While the use of web-scale data has substantially improved machine translation quality (Bahdanau et al., 2015; Wu et al., 2016a; Zhou et al., 2016), we observe that the fluency of machine-translated Chinese sentences is often unsatisfactory. Fluency here means “the extent to which each sentence reads naturally” (Hovy et al., 2002). For instance, the sentence ‘A couple sit on the grass with a baby and stroller’ is translated to ‘一对夫妇坐在婴儿推车的草’ by Baidu translation, which is among the best English-to-Chinese translation systems. The keywords in the sentence are basically correctly translated, but the inappropriate conjunction of sentence elements makes the translated sentence not fluent. It tends to get even worse as English sentences becomes longer. Due to the lack of fluency, directly learning a cross-lingual image captioning model from machine-translated text is problematic. For the same reason, directly translating the output of an English captioning model is questionable also. Moreover, the generated English captions are not always relevant to the image content, and the irrelevant part can be exaggerated via translation.

To conquer the obstacle of exploiting machine-translated text, we propose in this paper fluency-guided learning. Instead of revising the translated sentences to make them more fluent, which remains open in machine translation, we introduce a neural classifier to automatically estimate the fluency of these sentences. This provides an effective means to measure the importance of the sentences for training. For instance, sentences with lower fluency scores tend to be excluded from training or have a reduced effect on the captioning model. We make the intuition concrete by introducing three fluency-guided learning strategies. Automated and human evaluations on two datasets show the viability of the proposed framework. Code and data are available at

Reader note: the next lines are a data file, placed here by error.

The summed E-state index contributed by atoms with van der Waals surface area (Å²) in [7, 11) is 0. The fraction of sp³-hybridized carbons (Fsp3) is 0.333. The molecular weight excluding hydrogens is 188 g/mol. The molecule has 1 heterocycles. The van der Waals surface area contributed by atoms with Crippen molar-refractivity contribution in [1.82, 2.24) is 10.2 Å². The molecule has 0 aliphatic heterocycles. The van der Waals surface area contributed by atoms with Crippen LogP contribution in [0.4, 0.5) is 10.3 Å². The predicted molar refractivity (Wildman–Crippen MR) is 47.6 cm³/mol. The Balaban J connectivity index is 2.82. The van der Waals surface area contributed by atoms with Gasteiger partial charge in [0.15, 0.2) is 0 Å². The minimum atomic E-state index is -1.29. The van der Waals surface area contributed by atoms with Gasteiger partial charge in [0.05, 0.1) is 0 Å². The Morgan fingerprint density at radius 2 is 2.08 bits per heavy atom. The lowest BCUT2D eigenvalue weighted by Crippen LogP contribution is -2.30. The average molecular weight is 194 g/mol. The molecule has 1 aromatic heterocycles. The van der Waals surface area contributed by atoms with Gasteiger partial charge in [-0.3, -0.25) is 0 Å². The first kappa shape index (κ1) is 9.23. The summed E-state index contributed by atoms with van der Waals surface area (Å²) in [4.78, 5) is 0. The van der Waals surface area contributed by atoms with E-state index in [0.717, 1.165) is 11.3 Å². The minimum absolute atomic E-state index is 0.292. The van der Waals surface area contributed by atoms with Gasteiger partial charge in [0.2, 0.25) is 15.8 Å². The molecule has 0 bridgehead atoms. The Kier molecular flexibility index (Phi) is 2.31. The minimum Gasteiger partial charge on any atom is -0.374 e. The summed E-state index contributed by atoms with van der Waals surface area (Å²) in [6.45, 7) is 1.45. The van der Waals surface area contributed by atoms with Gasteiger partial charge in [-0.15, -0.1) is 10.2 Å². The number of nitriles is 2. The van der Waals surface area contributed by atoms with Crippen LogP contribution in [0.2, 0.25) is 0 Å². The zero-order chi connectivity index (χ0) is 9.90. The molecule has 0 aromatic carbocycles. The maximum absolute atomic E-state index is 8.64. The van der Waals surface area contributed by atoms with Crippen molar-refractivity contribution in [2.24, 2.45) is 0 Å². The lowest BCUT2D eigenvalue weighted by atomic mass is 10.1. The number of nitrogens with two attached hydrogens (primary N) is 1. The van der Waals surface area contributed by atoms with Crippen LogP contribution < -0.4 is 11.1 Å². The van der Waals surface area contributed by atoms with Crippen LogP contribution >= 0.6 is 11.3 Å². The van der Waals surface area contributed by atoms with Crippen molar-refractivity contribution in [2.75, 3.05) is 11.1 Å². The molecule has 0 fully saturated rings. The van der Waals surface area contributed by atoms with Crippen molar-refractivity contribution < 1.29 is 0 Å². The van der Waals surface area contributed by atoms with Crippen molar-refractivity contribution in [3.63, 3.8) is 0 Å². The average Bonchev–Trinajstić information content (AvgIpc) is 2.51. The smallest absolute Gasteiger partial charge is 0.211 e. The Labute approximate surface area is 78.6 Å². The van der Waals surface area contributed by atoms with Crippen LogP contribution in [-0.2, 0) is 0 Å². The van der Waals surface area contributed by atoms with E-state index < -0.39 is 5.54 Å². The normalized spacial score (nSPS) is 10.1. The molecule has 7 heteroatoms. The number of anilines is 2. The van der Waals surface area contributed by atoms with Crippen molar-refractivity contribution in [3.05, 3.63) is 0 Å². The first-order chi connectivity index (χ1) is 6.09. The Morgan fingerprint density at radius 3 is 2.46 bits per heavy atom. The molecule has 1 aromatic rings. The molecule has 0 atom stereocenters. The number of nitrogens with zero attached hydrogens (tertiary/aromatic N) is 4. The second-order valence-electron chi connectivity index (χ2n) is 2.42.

https://github.com/weiyuk/fluent-cap.

The rest of the paper is organized as follows. We review recent progress on image captioning in Section 2. We then propose our strategies in Section 3. A quantitative evaluation is given in Section 4, with major findings reported in Section 5.

2. Progress on Image Captioning

Monolingual image captioning. Our approach is developed on the top of monolingual image captioning. So we will first review recent progress in this direction. Three leading approaches have been explored (Bernardi et al., 2016). The first formulates image captioning as a retrieval problem. Hodosh et al. (Hodosh et al., 2013) propose to exploit similarity in the visual space to transfer candidate training descriptions to a query image. Some other works, e.g., (Frome et al., 2013; Jia et al., 2011; Socher et al., 2014) similarly rank existing descriptions but in a common multimodal space for the visual and textual data. Following the progress in object detecting, detection based approaches (Farhadi et al., 2010; Fang et al., 2015) generate descriptions using templates or grammar rules or language models based on the detected attributes of the objects in the image. Farhadi et al. (Farhadi et al., 2010), for instance, fill a fixed template by an inferred triplet of scene elements. More recently, Fang et al. (Fang et al., 2015)

uses a deep convolutional neural network (CNN) to predict a number of words that are likely to be present in a caption and generates description by a maximum-entropy language model. This approach constrains the diversity of generated descriptions as it relies on a predefined set of words or semantic concepts of objects, attributes and actions.